Maruti eyes 10% sales growth in second half of FY131 min read . Updated: 17 Oct 2012, 11:58 AM IST Maruti Suzuki, India's top car manufacturer, is eyeing a 10% sales growth in the second half of the current fiscal, backed by the refurbished design of its best-selling model Alto and festive season sales.
Maruti Suzuki, India's top car manufacturer, is eyeing a 10% sales growth in the second half of the current fiscal, backed by the refurbished design of its best-selling model Alto and festive season sales.
The auto major, which was hit by massive labour unrest at its Manesar plant in Haryana, posted flat sales during April to September, the first six months of the financial year, as petrol prices rose.
Most of Maruti's top models are petrol-fuelled.
The company, however, expects that the availability of its diesel vehicles would be better when production at Manesar plant 'returns to normal' by November this year.
'In the first half (of 2012-13) sales were flat. As the festive season is coming, we expect the volumes (of sales) would be better. Our expectation is that in the second half, the growth will be 10%,' Maruti Suzuki India Ltd vice president (parts and accessories) Amitava Roy told reporters here Tuesday evening.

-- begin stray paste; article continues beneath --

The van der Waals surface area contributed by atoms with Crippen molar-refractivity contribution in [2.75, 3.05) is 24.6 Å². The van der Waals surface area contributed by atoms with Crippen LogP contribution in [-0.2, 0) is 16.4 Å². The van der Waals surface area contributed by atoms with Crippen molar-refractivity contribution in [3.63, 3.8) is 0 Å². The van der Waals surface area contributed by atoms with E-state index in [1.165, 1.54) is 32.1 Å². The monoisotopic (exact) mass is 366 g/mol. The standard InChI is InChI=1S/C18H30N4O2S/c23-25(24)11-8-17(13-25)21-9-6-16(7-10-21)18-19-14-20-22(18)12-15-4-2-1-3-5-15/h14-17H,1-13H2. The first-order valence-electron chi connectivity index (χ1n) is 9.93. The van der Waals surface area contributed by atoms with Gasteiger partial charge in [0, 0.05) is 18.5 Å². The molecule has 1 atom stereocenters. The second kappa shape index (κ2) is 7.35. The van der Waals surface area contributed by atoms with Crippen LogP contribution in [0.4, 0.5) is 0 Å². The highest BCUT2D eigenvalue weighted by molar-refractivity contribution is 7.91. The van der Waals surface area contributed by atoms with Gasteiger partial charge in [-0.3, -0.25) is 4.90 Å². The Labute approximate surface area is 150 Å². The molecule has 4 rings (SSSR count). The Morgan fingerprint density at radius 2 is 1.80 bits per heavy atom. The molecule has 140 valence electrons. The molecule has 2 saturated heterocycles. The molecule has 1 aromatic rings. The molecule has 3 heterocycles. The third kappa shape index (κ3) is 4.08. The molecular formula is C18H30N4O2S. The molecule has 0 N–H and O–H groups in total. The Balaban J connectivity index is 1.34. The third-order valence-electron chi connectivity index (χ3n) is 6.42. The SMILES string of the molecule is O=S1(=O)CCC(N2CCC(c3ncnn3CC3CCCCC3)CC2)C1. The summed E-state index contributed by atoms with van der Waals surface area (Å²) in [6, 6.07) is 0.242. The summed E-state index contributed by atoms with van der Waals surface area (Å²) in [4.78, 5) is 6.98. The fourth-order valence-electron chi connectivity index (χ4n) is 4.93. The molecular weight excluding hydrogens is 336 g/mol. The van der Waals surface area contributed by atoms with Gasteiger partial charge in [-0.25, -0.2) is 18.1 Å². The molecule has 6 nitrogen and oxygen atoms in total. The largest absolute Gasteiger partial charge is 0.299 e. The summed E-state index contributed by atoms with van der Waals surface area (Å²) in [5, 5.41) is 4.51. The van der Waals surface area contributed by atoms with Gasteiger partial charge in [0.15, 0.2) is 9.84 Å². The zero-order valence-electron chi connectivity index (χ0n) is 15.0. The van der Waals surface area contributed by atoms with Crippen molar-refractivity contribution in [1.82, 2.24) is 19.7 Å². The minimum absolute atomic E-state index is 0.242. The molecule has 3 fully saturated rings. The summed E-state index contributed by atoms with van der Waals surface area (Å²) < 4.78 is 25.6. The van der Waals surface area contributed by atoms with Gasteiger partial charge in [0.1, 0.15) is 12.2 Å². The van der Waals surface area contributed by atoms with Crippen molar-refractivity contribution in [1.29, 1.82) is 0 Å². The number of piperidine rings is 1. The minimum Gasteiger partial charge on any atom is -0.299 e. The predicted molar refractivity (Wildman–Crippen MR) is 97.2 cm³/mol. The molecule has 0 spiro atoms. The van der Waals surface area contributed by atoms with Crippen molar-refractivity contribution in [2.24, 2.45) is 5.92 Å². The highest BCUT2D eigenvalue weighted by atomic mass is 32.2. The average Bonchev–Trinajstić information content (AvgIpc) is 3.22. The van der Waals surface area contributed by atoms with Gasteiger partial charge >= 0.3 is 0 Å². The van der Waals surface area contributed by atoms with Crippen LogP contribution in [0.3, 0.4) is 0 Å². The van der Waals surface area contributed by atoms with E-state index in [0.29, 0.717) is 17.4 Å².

'Overall, we will be able to grow about five% in the financial year,' Roy said.
Maruti, however, had earlier projected 10% sales growth for the entire fiscal.
The firm sold a total of 11,33,695 cars in 2011-12.
Roy was in the city to unveil Alto 800, the new form of its biggest-selling small car.
Produced at the company's Gurgaon facility, the new car will be available in petrol and CNG variants.
Although the country's passenger cars industry is currently being driven by diesel vehicles, the auto maker expects that the new small car would create 'a lot of excitement' among customers.
According to Roy, the car is expected to be launched in international markets by the end of the year.
He said that the car manufacturer, in the process of pushing up the availability of diesel cars in the domestic market, was aiming to sell 4,00,000 diesel units this year.
'Now with the Manesar plant coming to play, we should be able to produce more diesel cars. At Manesar, we are currently producing 1,400 vehicles per day. By the end of October, I think it would be about 1,500 units. And in November, it would be about 1,800 units. Then the availability of diesel cars will be better,' he said.
The riot-hit plant earlier used to make 1,700 vehicles a day, Roy said.